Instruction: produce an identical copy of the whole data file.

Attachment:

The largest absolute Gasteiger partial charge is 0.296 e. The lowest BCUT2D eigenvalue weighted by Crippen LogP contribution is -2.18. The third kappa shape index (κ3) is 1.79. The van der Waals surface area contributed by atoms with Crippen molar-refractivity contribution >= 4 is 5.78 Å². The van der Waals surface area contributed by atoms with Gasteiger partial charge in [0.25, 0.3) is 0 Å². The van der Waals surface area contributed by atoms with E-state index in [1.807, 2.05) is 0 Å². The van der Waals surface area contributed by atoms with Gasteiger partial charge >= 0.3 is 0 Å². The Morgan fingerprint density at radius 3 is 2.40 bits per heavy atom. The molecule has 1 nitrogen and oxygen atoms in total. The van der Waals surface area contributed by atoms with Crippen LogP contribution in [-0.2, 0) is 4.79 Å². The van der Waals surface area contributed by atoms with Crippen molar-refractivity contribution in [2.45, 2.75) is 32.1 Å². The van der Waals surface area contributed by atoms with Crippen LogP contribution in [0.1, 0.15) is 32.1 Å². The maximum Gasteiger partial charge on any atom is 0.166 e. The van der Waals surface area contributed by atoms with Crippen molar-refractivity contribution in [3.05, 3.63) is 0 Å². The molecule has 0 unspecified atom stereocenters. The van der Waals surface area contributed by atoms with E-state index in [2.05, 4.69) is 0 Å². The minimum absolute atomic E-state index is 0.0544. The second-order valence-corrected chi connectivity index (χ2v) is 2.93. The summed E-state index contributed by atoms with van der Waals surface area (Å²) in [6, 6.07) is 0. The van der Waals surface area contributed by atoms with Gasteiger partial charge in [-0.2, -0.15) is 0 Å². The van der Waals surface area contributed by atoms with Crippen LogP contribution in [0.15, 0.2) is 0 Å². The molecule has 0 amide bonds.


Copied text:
The largest absolute Gasteiger partial charge is 0.296 e. The lowest BCUT2D eigenvalue weighted by Crippen LogP contribution is -2.18. The third kappa shape index (κ3) is 1.79. The van der Waals surface area contributed by atoms with Crippen molar-refractivity contribution >= 4 is 5.78 Å². The van der Waals surface area contributed by atoms with Gasteiger partial charge in [0.25, 0.3) is 0 Å². The van der Waals surface area contributed by atoms with E-state index in [1.807, 2.05) is 0 Å². The van der Waals surface area contributed by atoms with Gasteiger partial charge >= 0.3 is 0 Å². The Morgan fingerprint density at radius 3 is 2.40 bits per heavy atom. The molecule has 1 nitrogen and oxygen atoms in total. The van der Waals surface area contributed by atoms with Crippen LogP contribution in [-0.2, 0) is 4.79 Å². The van der Waals surface area contributed by atoms with Crippen molar-refractivity contribution in [2.45, 2.75) is 32.1 Å². The van der Waals surface area contributed by atoms with Crippen LogP contribution in [0.1, 0.15) is 32.1 Å². The maximum Gasteiger partial charge on any atom is 0.166 e. The van der Waals surface area contributed by atoms with Crippen molar-refractivity contribution in [3.05, 3.63) is 0 Å². The molecule has 0 unspecified atom stereocenters. The van der Waals surface area contributed by atoms with E-state index in [2.05, 4.69) is 0 Å². The minimum absolute atomic E-state index is 0.0544. The second-order valence-corrected chi connectivity index (χ2v) is 2.93. The summed E-state index contributed by atoms with van der Waals surface area (Å²) in [6, 6.07) is 0. The van der Waals surface area contributed by atoms with Gasteiger partial charge in [-0.2, -0.15) is 0 Å². The van der Waals surface area contributed by atoms with Crippen LogP contribution in [0.15, 0.2) is 0 Å². The molecule has 0 amide bonds.